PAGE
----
The Pope soon will increase his following worldwide on a popular social networking website.
On Dec. 12, Pope Benedict XVI will start tweeting from his very own Twitter handle — @Pontifex — answering questions about faith from his more than 500,000 followers.
He will tweet in French, Arabic, Spanish, German, Portuguese, Polish, Italian and English and, according to The New York Times, he won’t follow any other users.
The term “pontifex” means not only Pope in Latin, but bridge builder as well, which St. John’s Student Parish Campus Minister Katie Diller said signifies the Catholic religious leader’s intentions on the site.
“We use the term ‘new evangelization,’” Diller said. “That’s essentially reaching out to new generations … Most importantly, (it means) the Pope is trying to reach out to all Christians.”
Since the Pope is reaching out to people worldwide, making sure the high-profile religious leader keeps up with the Twitter account could be a challenge, said Frank Ravitch, professor of law and Walter H. Stowers chair of Law and Religion.
Although the Pope’s name is on the account, he might receive help from his aides, but he will personally tweet as he sees fit, according to The New York Times.
Another challenge, Diller said, is Twitter’s open invitation for hostility and argument, which can be common on religious social media.
Twitter already suspended a Pope parody account, @RealPontifex.
“When you have something as personal as religion, people can be carried away,” Diller said. “Religion calls them first and foremost to be charitable, but almost everyone on an online forum can be (affected) by the freedom of anonymity. If you can write freely, you can write nastily as well.”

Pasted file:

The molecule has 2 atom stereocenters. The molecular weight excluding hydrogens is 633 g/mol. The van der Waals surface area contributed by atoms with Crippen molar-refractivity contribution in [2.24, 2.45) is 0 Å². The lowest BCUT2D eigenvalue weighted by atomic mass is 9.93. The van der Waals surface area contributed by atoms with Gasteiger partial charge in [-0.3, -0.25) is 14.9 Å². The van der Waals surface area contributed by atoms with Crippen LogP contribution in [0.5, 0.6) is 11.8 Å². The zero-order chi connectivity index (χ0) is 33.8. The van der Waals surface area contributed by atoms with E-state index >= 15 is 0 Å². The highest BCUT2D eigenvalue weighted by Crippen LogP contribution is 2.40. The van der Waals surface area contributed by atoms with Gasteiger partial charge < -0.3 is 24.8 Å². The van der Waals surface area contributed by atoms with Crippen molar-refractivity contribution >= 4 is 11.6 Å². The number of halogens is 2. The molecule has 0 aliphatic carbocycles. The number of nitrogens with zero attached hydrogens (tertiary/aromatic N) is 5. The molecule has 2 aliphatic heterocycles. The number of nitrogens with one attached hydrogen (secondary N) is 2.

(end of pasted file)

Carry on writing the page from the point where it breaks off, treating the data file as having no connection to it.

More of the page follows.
But Diller said technology is something the church has been utilizing since the holy days, and its parchment beginnings have translated into clergymen, churches and religious organizations embracing Facebook, Twitter and other social media outlets.
“St. Paul was using the hottest social media of his day, and that was writing letters,” Diller said. “Monks were handwriting Bibles until the Gutenberg press, then we turned toward newspapers. … Wherever communication is, the Catholic church will be.”
Ravitch also said @Pontifex could be a good way for Pope Benedict XVI to extend the church’s hand to Catholics who might be losing touch or are disconnected from their faith.
Still, human biology junior Marissa Papaleo, a Catholic, said she likely won’t be adding the Pope to her list of Twitter follows.
“It all depends on what types of things he tweets about,” Papaleo said, adding Twitter primarily is a way she communicates with her friends. “I don’t really care to read religious tweets throughout my day, so if religious issues and thoughts are the focus of his tweets, I probably will not follow him.”